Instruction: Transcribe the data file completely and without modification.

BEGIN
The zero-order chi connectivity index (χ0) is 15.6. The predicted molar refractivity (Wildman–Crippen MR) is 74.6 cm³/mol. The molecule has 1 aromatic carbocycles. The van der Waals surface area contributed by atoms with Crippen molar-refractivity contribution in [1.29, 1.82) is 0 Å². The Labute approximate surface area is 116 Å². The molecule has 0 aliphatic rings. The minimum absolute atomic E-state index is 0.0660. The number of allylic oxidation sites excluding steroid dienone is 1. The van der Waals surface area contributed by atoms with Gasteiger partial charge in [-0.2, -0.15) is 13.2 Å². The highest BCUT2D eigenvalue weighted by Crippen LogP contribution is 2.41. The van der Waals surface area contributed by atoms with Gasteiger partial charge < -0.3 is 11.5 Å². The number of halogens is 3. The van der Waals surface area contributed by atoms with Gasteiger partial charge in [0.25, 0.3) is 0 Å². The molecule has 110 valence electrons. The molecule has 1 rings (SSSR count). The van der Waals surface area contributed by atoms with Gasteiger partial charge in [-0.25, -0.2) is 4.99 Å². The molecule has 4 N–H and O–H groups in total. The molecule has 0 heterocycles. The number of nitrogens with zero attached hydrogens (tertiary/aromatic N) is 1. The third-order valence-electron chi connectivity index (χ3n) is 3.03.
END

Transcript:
The zero-order chi connectivity index (χ0) is 15.6. The predicted molar refractivity (Wildman–Crippen MR) is 74.6 cm³/mol. The molecule has 1 aromatic carbocycles. The van der Waals surface area contributed by atoms with Crippen molar-refractivity contribution in [1.29, 1.82) is 0 Å². The Labute approximate surface area is 116 Å². The molecule has 0 aliphatic rings. The minimum absolute atomic E-state index is 0.0660. The number of allylic oxidation sites excluding steroid dienone is 1. The van der Waals surface area contributed by atoms with Gasteiger partial charge in [-0.2, -0.15) is 13.2 Å². The highest BCUT2D eigenvalue weighted by Crippen LogP contribution is 2.41. The van der Waals surface area contributed by atoms with Gasteiger partial charge < -0.3 is 11.5 Å². The number of halogens is 3. The van der Waals surface area contributed by atoms with Gasteiger partial charge in [0.25, 0.3) is 0 Å². The molecule has 110 valence electrons. The molecule has 1 rings (SSSR count). The van der Waals surface area contributed by atoms with Gasteiger partial charge in [-0.25, -0.2) is 4.99 Å². The molecule has 4 N–H and O–H groups in total. The molecule has 0 heterocycles. The number of nitrogens with zero attached hydrogens (tertiary/aromatic N) is 1. The third-order valence-electron chi connectivity index (χ3n) is 3.03.